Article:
by Terri Wiebold
November 2007 was the beginning of the Castle Pines North (CPN) story. Now, six months after formally becoming a city, officials are busy writing CPN’s next chapter.
Revisiting the Incorporation Process
During the incorporation process that spanned more than 12 months, a team of seven CPN residents including representatives from the CPN Master Association, CPN Metro District, Castle Pines Parks Authority, and CPNII HOA, selected a firm to perform the economic feasibility study to comprehensively explore if incorporation was a viable option for CPN. Out of that process, the team selected CH2M HILL OMI to conduct an economic feasibility study for CPN.
Throughout the incorporation effort, CH2M HILL OMI presented its conclusions at numerous public meetings stating that becoming a city was, “financially viable without substantial tax increases if the city could consolidate certain management functions and services.” This included consolidating services with the CPN Metro District (public works and utilities), Douglas County (roads and public works), and HOAs (solid waste collection and street maintenance).
In their 2007 Economic Feasibility Study presented to CPN residents last year, CH2M HILL OMI identified mills paid to the CPN Metro District as a “potential revenue source for the new city and an integral part of the city’s financial viability.” The study stated that if CPN residents vote for incorporation, “the Castle Pines North Metro District should be integrated into the new city to increase efficiency and reduce costs.” The study also noted that if the Metro District mills were transferred to the city, so would the responsibility to provide the services funded by those mills.
Possible Integration Ideas Presented
Since CH2M HILL OMI developed the incorporation Economic Feasibility Study last year, they are suggesting integration scenarios to both the city and the Metro District.
CH2M HILL OMI presented the city’s preliminary integration plan to the Castle Pines North Metro District board of directors and the more than 30 residents in attendance at their monthly board meeting on July 21. Since that time, additional meetings have been held discussing alternative options.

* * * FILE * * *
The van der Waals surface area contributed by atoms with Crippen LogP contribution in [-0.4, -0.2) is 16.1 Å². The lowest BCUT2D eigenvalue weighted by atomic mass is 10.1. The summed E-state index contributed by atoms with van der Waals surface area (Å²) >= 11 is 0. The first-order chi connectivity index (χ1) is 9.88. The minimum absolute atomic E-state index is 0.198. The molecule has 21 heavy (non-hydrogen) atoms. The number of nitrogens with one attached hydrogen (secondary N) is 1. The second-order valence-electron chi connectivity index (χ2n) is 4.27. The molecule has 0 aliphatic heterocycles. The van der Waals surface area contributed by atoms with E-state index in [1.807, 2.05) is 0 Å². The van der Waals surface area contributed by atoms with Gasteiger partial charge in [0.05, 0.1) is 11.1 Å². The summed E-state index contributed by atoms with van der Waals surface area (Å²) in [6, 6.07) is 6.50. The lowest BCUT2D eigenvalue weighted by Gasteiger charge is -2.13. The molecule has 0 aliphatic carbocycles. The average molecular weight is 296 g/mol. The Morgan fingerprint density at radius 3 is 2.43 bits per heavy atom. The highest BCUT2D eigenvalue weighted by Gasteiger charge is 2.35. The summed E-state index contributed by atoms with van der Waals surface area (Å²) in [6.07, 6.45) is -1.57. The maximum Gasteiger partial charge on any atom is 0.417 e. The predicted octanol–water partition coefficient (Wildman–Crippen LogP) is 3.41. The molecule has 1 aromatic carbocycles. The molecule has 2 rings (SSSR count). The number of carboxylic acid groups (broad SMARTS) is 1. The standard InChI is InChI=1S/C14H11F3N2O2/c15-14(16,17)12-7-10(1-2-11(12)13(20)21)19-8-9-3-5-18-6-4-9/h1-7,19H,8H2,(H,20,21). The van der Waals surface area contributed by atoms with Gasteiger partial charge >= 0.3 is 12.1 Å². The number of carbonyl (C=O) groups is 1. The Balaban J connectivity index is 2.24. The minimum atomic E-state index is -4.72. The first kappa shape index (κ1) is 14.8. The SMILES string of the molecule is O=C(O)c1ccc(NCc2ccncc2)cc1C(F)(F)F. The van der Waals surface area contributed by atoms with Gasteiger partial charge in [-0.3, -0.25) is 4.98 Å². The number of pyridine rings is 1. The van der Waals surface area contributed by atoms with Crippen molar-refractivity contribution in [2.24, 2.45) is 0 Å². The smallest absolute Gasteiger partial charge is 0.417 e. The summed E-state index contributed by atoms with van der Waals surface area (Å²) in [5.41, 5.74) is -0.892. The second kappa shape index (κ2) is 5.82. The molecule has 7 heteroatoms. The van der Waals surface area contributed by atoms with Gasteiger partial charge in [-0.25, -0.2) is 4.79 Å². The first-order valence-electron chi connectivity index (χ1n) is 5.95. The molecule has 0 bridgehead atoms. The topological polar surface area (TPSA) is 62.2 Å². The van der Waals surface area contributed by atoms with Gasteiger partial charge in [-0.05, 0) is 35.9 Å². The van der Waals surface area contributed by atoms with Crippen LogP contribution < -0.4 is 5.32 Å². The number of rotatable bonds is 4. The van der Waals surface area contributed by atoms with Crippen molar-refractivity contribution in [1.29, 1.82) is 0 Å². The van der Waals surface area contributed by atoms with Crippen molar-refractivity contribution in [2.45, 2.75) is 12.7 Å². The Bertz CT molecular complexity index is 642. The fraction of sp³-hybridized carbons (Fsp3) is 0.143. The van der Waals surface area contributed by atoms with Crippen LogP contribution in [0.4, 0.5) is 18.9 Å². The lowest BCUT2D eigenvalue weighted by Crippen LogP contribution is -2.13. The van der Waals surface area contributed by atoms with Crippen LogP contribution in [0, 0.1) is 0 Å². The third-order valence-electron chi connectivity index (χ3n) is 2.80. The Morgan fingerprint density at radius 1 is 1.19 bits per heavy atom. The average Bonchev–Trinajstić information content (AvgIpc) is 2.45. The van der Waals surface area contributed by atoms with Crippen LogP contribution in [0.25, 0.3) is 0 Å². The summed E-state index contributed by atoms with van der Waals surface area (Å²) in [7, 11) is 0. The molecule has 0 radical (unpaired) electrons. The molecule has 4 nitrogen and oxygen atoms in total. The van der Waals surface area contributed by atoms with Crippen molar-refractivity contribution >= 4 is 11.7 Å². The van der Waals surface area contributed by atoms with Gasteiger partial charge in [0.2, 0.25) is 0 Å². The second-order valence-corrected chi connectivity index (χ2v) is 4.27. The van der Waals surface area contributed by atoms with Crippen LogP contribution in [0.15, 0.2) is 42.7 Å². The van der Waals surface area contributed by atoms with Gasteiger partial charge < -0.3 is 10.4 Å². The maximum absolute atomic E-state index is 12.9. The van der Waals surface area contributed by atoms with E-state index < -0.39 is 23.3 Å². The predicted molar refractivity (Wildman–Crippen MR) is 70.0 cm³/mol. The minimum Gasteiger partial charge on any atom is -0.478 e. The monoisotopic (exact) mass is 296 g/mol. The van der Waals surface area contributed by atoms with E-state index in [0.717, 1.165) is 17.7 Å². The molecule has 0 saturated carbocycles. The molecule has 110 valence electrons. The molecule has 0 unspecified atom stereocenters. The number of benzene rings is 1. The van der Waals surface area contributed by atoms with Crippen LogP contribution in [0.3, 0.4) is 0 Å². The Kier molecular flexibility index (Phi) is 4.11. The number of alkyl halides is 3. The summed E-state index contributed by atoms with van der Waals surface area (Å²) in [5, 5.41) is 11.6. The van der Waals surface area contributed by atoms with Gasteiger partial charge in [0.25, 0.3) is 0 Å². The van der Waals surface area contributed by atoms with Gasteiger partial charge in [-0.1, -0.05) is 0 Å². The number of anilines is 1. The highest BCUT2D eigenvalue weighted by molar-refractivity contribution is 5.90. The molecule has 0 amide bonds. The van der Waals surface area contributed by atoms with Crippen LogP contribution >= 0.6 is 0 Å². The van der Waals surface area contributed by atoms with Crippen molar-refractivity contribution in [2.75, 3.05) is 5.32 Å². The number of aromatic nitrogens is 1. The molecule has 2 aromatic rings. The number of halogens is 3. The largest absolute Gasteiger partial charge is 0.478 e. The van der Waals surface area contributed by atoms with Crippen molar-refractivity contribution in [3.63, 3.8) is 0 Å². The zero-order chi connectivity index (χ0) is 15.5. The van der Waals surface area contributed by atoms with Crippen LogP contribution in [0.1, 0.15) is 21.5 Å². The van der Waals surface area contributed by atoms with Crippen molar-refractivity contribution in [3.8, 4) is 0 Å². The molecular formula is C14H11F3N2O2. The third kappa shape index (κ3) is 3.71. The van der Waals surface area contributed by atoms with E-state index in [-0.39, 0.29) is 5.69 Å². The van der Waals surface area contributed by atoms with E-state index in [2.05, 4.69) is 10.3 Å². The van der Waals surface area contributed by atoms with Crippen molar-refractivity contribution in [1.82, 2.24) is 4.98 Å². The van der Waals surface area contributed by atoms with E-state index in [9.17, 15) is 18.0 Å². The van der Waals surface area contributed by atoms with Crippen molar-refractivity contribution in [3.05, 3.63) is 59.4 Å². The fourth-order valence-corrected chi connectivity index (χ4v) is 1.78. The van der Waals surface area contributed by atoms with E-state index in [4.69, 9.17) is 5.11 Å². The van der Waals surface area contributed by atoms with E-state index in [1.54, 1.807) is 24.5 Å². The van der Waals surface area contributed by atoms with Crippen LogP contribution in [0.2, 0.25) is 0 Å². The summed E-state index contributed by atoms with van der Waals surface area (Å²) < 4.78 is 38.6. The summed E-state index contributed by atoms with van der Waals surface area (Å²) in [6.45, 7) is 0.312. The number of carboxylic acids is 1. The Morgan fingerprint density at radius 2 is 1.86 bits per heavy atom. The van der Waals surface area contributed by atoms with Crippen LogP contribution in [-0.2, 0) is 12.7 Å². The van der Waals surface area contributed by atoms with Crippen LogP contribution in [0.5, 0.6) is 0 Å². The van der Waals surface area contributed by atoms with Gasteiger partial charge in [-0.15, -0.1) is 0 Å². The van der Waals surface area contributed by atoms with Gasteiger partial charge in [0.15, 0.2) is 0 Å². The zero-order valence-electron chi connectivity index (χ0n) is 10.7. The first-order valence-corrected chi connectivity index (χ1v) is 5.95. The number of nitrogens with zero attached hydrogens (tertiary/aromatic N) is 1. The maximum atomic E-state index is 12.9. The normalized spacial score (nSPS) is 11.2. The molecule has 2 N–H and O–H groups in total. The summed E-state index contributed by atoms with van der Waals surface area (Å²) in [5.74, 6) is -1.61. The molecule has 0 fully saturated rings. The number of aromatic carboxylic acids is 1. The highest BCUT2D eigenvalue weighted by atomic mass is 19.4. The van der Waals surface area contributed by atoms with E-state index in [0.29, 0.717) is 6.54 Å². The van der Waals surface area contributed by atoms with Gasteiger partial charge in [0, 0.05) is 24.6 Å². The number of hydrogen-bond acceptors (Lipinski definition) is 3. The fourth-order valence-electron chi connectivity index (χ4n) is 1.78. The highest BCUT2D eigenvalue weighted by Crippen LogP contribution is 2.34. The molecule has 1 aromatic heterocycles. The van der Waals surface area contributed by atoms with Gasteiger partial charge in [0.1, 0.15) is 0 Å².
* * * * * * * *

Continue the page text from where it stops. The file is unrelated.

While possible consolidation of some HOA services and assuming County functions is certainly on the city’s docket, this collaborative approach and potential integration with the Metro District is “first and foremost,” according to Don Howell, program director for CH2M HILL OMI.
“The success of the incorporation effort was predicated on forging a collaborative working relationship with the Metro District and integrating some services,” said Mayor Maureen Shul, leader of the incorporation effort. “Now is the time for the entities to come together to work toward solutions that best serve the community, and that is being done.”
Renewable water is also a primary concern of the new city and according to CH2M HILL OMI, integration would not prohibit the Metro District from continuing to move forward with efforts to secure financing for future water supplies.
“As you can imagine, this is no small task,” said newly elected Metro District President Bill Santos. “As part of the feasibility study last year, CH2M HILL developed a financial model on how the city would be funded. Obviously, they had to make assumptions around consolidation opportunities and savings. We are now in the process of reviewing this financial model against our current budgets to ensure we, as a District and a city, are able to deliver the services we provide today, at the level our residents expect, while ensuring that we don’t impact our ability to continue our renewable water solution plans.”
Santos says the process is a careful “balancing act.” “We need the full support of the District, city officials, and our common constituency in order to get this done right,” he said. “We are committed to working with the city and CH2M HILL to maximize the value we deliver to our citizens.”
“The goals of incorporation are the same as they were last year in the original economic feasibility study,” said Shul. “This is nothing new; however, the task now is finding a way to implement this plan to benefit both the city, the taxpayers and our search for renewable water. It is a challenging task, but we believe that by working together, we can make this happen.”